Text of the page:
On February 4, 2015, the Securities and Exchange Commission charged three investment advisory firms with making false representations and statements in their Form ADV, which improperly enabled them to register with the SEC rather than with their respective State agencies. In the Matter of New Line Capital, LLC and David A. Nagler; In the Matter of Brenda L. Ridley; In the Matter of Arete Ltd.
Section 410 of the Dodd-Frank Act amended Section 203A of the Investment Advisers Act of 1940 by creating a new category of “mid-sized advisers,” which includes registered investment advisers (“RIAs”) holding assets under management between $25 million and $100 million. Like “small advisers” (managing less than $25 million), these new “mid-sized advisers” must register as investment advisers with the State where they maintain their principal office and place of business rather than with the SEC. However, if an investment adviser operates in a State that does not regulate advisers, the adviser still must register with the SEC. The only State currently that falls within that exception is Wyoming. Thus, any investment adviser working principally in Wyoming is required to register with the SEC.
The SEC alleges that the three investment advisory firms and their top officials falsely represented that they were based in Wyoming, in order to retain their SEC registration. In the Matter of New Line Capital, LLC and David A. Nagler, for example, the SEC alleged that New Line Capital and its owner did not control or coordinate any activities of New Line from Wyoming, Nagler did not reside in Wyoming, Nagler never met with clients in Wyoming, New Line Capital rarely used a small rented office in Wyoming, and New Line Capital did not maintain any books and records in Wyoming. As an SEC Regional Director noted, “[t]hese investment advisers made false filings to become SEC registered and risked giving investors the misleading appearance that they were larger firms with more assets than those required to register at the state level.”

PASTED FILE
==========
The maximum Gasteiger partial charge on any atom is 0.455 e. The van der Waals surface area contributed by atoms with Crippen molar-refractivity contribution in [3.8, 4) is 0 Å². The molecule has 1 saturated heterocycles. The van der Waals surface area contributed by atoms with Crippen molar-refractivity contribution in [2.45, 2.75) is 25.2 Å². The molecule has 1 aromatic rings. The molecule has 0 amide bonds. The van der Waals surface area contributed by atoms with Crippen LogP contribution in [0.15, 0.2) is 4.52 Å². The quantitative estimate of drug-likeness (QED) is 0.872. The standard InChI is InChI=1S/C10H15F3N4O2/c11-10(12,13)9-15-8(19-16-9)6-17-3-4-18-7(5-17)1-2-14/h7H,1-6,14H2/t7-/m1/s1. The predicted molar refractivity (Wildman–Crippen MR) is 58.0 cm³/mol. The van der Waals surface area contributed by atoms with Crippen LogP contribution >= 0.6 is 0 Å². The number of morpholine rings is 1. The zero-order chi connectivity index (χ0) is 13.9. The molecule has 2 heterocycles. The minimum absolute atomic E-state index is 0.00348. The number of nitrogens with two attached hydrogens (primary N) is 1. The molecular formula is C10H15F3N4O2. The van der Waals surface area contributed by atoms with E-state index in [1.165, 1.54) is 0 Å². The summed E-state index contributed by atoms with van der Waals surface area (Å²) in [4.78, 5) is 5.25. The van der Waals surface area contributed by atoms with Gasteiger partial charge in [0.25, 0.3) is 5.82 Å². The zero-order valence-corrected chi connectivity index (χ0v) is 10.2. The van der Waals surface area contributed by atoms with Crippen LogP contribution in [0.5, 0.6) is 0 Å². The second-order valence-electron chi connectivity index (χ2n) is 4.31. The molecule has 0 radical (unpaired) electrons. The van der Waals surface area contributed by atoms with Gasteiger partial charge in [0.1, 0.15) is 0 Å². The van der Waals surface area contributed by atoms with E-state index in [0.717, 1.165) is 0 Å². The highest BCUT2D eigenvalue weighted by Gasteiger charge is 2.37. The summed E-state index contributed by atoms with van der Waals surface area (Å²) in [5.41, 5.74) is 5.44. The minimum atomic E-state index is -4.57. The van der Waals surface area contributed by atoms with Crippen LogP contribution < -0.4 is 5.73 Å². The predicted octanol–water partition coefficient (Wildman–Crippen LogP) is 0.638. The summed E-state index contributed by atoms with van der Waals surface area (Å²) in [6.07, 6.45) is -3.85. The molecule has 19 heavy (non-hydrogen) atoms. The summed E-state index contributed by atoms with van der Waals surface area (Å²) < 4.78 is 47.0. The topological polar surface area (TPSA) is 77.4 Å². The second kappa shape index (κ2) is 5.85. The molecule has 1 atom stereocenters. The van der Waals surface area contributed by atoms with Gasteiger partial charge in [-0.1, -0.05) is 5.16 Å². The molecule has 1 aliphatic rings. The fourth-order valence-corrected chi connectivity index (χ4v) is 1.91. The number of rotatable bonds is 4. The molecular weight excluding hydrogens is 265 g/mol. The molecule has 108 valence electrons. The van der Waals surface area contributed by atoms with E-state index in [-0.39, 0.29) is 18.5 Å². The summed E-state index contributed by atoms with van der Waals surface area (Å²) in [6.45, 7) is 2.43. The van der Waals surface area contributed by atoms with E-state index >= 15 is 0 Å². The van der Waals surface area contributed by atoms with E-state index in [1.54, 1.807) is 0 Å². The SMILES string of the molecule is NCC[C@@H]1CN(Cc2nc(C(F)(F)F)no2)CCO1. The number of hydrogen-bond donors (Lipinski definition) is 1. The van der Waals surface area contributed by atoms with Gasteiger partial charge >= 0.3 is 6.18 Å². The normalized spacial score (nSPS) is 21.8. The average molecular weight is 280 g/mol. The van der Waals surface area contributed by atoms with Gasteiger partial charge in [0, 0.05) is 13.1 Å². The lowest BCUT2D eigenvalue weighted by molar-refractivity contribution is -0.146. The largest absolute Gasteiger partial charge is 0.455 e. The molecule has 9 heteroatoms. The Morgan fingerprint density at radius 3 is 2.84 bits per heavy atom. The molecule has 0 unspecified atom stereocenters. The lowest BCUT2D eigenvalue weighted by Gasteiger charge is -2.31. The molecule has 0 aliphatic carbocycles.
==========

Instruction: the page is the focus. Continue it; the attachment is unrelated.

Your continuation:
Two of the investment advisory firms and their principals have already agreed to settle the SEC enforcement actions, agreeing to fines and cease and desist orders.
These recent SEC enforcement actions underscore that, after the 2010 Dodd-Frank amendments, the States are the principal regulators of RIAs in the United States, and the SEC will not look kindly upon an RIA’s circumvention of that arrangement. Indiana registration requirements can be found at Indiana Code § 23-19-4 et seq. Pursuant to Ind. Code § 23-19-4-3(a), it is a violation of the Indiana Uniform Securities Act for a person to transact business as an investment adviser unless the person is registered under the Indiana Act or is exempt from registration. Illinois registration requirements are similar to Indiana and can be found at 815 ILCS 5 et seq. Section 12.C of the Illinois Securities Law Act further states that it is a violation of the Act for any person to act as an investment adviser representative unless registered. Ohio registration requirements can be found at Ohio R.C. §1707.141. Ohio R.C. § 1707.44(A)(2) prohibits the unlicensed giving of investment advice. R.C. § 1707.42(B) also provides that whoever acts as an investment adviser without registration shall be liable for damages resulting from the violation.
We recommend that you consult legal counsel for guidance on registration requirements and the potential for regulatory and private causes of action.